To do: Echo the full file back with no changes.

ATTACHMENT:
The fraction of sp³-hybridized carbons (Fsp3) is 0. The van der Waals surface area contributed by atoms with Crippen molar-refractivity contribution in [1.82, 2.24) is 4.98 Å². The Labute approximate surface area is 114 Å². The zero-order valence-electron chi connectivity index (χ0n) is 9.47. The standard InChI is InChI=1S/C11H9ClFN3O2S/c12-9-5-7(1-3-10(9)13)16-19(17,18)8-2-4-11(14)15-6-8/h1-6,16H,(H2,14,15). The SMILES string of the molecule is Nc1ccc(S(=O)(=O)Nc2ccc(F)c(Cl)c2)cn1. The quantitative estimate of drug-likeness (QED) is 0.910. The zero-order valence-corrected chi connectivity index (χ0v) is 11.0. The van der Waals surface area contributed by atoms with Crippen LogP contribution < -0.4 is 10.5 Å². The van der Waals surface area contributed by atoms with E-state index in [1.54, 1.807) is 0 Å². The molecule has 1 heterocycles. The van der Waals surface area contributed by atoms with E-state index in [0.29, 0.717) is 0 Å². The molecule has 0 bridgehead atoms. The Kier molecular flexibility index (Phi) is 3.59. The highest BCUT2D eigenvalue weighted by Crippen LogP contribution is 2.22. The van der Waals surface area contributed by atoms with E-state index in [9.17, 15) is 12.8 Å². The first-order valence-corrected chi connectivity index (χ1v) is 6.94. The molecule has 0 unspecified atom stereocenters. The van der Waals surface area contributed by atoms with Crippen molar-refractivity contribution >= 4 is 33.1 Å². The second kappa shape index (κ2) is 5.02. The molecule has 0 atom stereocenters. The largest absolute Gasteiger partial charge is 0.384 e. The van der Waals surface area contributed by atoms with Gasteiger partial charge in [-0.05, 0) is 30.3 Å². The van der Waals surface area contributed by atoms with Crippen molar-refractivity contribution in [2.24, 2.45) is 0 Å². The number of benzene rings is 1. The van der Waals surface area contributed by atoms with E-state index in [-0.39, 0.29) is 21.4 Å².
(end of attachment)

The fraction of sp³-hybridized carbons (Fsp3) is 0. The van der Waals surface area contributed by atoms with Crippen molar-refractivity contribution in [1.82, 2.24) is 4.98 Å². The Labute approximate surface area is 114 Å². The zero-order valence-electron chi connectivity index (χ0n) is 9.47. The standard InChI is InChI=1S/C11H9ClFN3O2S/c12-9-5-7(1-3-10(9)13)16-19(17,18)8-2-4-11(14)15-6-8/h1-6,16H,(H2,14,15). The SMILES string of the molecule is Nc1ccc(S(=O)(=O)Nc2ccc(F)c(Cl)c2)cn1. The quantitative estimate of drug-likeness (QED) is 0.910. The zero-order valence-corrected chi connectivity index (χ0v) is 11.0. The van der Waals surface area contributed by atoms with Crippen LogP contribution < -0.4 is 10.5 Å². The van der Waals surface area contributed by atoms with E-state index in [1.54, 1.807) is 0 Å². The molecule has 1 heterocycles. The van der Waals surface area contributed by atoms with E-state index in [0.29, 0.717) is 0 Å². The molecule has 0 bridgehead atoms. The Kier molecular flexibility index (Phi) is 3.59. The highest BCUT2D eigenvalue weighted by Crippen LogP contribution is 2.22. The van der Waals surface area contributed by atoms with E-state index in [9.17, 15) is 12.8 Å². The first-order valence-corrected chi connectivity index (χ1v) is 6.94. The molecule has 0 unspecified atom stereocenters. The van der Waals surface area contributed by atoms with Crippen molar-refractivity contribution >= 4 is 33.1 Å². The second kappa shape index (κ2) is 5.02. The molecule has 0 atom stereocenters. The largest absolute Gasteiger partial charge is 0.384 e. The van der Waals surface area contributed by atoms with Gasteiger partial charge in [-0.05, 0) is 30.3 Å². The van der Waals surface area contributed by atoms with Crippen molar-refractivity contribution in [2.24, 2.45) is 0 Å². The number of benzene rings is 1. The van der Waals surface area contributed by atoms with E-state index in [-0.39, 0.29) is 21.4 Å².